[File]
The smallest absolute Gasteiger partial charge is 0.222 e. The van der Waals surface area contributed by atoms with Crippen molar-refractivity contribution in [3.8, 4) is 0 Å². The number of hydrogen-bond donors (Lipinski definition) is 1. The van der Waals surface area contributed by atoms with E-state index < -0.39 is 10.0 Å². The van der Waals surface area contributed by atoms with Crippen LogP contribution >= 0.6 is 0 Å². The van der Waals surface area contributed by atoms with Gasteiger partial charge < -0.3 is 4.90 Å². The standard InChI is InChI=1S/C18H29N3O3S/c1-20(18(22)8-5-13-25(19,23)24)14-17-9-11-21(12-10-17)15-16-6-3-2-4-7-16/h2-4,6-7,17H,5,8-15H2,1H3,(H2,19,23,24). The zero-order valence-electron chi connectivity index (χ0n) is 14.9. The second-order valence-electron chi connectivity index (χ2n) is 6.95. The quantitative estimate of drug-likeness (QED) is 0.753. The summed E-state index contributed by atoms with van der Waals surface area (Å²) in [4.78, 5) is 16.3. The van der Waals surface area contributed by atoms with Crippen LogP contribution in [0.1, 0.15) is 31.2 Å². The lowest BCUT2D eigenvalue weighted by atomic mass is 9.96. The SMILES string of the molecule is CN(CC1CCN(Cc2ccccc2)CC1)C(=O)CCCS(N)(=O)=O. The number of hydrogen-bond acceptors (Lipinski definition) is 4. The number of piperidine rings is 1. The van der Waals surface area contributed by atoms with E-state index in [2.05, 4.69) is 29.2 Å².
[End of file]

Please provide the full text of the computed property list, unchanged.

The smallest absolute Gasteiger partial charge is 0.222 e. The van der Waals surface area contributed by atoms with Crippen molar-refractivity contribution in [3.8, 4) is 0 Å². The number of hydrogen-bond donors (Lipinski definition) is 1. The van der Waals surface area contributed by atoms with E-state index < -0.39 is 10.0 Å². The van der Waals surface area contributed by atoms with Crippen LogP contribution >= 0.6 is 0 Å². The van der Waals surface area contributed by atoms with Gasteiger partial charge < -0.3 is 4.90 Å². The standard InChI is InChI=1S/C18H29N3O3S/c1-20(18(22)8-5-13-25(19,23)24)14-17-9-11-21(12-10-17)15-16-6-3-2-4-7-16/h2-4,6-7,17H,5,8-15H2,1H3,(H2,19,23,24). The zero-order valence-electron chi connectivity index (χ0n) is 14.9. The second-order valence-electron chi connectivity index (χ2n) is 6.95. The quantitative estimate of drug-likeness (QED) is 0.753. The summed E-state index contributed by atoms with van der Waals surface area (Å²) in [4.78, 5) is 16.3. The van der Waals surface area contributed by atoms with Crippen LogP contribution in [0.1, 0.15) is 31.2 Å². The lowest BCUT2D eigenvalue weighted by atomic mass is 9.96. The SMILES string of the molecule is CN(CC1CCN(Cc2ccccc2)CC1)C(=O)CCCS(N)(=O)=O. The number of hydrogen-bond acceptors (Lipinski definition) is 4. The number of piperidine rings is 1. The van der Waals surface area contributed by atoms with E-state index in [2.05, 4.69) is 29.2 Å².